Sunday, February 21, 2010

Challah with millet


I am going to have to get rid of all my different flours before Passover. Some of the millet spilled and I figured I would throw it into the weekly challah. I usually would let the millet soak for a whole day before using but it was thursday night already and the hour was getting late... I had to just give it a short soak.

I have been experimenting with autolyse. Lately I have been giving my challah at least an hour autolyse before retarding the dough in the fridge overnight. I use a rather wet challah dough, even though it is not the usual thing to do with challah (since you want a nice tight crumb.) This time I was so tired I could not even bring myself to knead the dough and just stuck it in the fridge in it's unmixed state. The next morning, before going to work I kneaded it and stuck it back in the fridge until I came home (3pm.)

With a combination of half soaked millet and un-mixed retardation I was truly prepared for a crunchy, tasteless challah.

What a surprise when I bit into it and it was nutty and sweet and not really crunchy, just a nice texture. A real treat. I wonder if it was the abnormal autolyse. This thursday maybe amaranth! :)

The Challah recipe I used:
5 cups flour
2 cups of more of water
1/2 cup millet
2 eggs
1/3 cup sugar
tsp salt
tsp yeast


  1. I hate to show my ignorance for all to see...but why do you have to get rid of ALL your flour before passover?

  2. ב''ה

    Well, you can technically keep it if you know that no water has touched it at all. However, if any water touched the flour at all leavening has probably occurred on some level.

    I do sell my "leavening" before the holiday but I like to try and make sure that only includes my pots and pans etc. and not any real leavening. I like to actually get rid any real leavening so as to fulfill the biblical verse "all leavening you shall not find in your houses." –Exodus - 12:19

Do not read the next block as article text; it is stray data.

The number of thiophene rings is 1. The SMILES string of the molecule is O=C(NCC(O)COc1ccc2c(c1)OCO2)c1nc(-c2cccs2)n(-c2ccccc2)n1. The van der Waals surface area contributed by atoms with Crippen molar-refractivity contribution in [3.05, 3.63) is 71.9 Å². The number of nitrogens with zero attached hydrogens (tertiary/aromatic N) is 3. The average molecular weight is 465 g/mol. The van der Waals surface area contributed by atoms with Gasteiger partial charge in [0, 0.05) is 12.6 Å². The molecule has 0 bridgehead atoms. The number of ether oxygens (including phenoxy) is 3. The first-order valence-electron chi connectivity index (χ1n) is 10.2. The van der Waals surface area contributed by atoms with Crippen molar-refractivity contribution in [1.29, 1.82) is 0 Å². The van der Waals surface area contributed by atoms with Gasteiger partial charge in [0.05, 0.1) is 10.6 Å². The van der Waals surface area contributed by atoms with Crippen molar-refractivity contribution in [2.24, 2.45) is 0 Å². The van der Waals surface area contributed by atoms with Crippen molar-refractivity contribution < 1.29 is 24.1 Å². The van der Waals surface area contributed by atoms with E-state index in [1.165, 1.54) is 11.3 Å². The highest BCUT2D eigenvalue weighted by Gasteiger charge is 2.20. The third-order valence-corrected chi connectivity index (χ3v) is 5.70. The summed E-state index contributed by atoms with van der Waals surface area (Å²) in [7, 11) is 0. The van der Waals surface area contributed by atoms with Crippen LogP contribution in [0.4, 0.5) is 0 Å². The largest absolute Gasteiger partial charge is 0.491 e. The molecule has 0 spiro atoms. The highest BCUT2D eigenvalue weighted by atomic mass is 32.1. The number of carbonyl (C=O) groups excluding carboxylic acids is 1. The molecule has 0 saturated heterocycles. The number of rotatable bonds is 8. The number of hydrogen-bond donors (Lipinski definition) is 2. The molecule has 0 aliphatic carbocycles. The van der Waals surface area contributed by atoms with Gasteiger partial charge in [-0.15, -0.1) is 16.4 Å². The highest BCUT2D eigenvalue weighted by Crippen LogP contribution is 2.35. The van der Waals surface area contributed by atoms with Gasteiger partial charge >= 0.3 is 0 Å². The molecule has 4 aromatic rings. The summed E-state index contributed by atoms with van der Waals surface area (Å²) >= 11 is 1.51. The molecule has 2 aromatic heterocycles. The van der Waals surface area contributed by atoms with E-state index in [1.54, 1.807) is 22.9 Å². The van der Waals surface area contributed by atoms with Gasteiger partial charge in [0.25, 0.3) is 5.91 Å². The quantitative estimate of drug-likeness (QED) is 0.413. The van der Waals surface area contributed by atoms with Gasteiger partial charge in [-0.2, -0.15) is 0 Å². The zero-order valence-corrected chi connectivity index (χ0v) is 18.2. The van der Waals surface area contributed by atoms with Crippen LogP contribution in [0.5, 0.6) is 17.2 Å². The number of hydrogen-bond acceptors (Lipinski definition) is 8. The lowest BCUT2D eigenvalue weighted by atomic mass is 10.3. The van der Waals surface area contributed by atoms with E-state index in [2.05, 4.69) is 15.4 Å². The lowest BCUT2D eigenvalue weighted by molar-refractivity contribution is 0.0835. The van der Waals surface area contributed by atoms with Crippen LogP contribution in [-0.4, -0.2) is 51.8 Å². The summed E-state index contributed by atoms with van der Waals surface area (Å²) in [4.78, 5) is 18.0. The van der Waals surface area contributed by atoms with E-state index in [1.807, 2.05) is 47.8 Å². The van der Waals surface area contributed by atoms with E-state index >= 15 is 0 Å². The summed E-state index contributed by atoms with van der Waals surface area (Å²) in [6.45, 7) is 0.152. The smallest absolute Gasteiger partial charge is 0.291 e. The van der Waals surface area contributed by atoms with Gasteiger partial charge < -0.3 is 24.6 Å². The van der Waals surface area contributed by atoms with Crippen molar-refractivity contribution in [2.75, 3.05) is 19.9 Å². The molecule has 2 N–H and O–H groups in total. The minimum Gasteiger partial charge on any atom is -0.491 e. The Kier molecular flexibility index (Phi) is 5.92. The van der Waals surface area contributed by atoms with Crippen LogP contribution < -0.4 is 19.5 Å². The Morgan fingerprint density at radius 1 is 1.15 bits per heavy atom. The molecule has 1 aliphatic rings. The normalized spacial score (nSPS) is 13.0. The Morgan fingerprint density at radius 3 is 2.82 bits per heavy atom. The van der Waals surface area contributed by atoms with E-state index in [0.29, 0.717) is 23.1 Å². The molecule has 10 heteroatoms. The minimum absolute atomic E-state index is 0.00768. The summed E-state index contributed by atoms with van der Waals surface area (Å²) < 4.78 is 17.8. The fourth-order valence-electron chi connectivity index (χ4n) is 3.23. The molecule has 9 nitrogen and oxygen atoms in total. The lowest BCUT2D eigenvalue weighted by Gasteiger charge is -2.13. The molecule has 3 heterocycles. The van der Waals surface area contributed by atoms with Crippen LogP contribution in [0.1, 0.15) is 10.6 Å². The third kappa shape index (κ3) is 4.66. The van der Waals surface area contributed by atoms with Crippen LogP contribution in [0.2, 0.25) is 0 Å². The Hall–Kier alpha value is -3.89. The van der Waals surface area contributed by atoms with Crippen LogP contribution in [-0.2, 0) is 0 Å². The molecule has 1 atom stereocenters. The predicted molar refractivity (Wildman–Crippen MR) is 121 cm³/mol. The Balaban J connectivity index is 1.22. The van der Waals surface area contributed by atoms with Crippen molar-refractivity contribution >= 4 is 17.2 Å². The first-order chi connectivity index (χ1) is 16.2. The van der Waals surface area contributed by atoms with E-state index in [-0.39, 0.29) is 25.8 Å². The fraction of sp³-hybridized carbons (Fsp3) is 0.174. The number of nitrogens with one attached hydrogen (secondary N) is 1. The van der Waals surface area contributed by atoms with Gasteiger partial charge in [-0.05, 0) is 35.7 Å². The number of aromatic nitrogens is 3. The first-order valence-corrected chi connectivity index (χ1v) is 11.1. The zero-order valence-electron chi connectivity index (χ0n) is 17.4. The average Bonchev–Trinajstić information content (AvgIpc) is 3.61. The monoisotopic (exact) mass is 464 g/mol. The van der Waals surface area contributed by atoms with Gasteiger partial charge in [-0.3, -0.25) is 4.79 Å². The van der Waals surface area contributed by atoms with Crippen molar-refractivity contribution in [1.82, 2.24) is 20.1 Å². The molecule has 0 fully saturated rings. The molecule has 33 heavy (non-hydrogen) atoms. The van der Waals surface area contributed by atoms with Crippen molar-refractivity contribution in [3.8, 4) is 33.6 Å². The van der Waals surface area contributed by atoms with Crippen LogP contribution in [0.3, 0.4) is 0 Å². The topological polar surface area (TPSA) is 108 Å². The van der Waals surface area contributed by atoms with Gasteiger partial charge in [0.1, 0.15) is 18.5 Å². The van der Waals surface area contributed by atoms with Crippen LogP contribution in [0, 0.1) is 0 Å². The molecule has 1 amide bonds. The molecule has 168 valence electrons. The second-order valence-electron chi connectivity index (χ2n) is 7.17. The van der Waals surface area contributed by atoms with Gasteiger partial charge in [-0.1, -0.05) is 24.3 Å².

שמות יב יט: "שבעת ימים שאור לא יימצא בבתיכם ...

    However, in a pinch you can sell it as well and many people do...

  3. ב''ה

    Oh, I realize I did not explain the selling thing. I take this all so for granted.

    People sell their leavening before the holiday and buy it back afterwards. Usually, the Rabbi does it for you.

    Any other questions feel free to ask, I'll try to explain to the best of my ability.

  4. Wow! That is very interesting..the Rabbi must stay very busy. Flour, soda, powder, yeast- everything I imagine.

  5. ב''ה

    Actually the Rabbi not have deal with all that. We seal off in a closet (or two...) all the stuff we are selling and sign it off to the Rabbi in a contract. The Rabbi then deals with the sale with out having to involve you, the laws of which are quite complex.

    As far as I know chemical leavening is allowed. It's only yeast leavening that's a problem. Also, only with five grains: wheat, barley, spelt and oats. Corn and legumes are also out since their fields are planted next to the 5 grains. That is, unless your family has spanish origins ("sephardic"), then its allowed, except for Moroccans for some reason...

  6. I had no idea it was so complex! Love your new makes me hungry. Thank for the personal tutorial.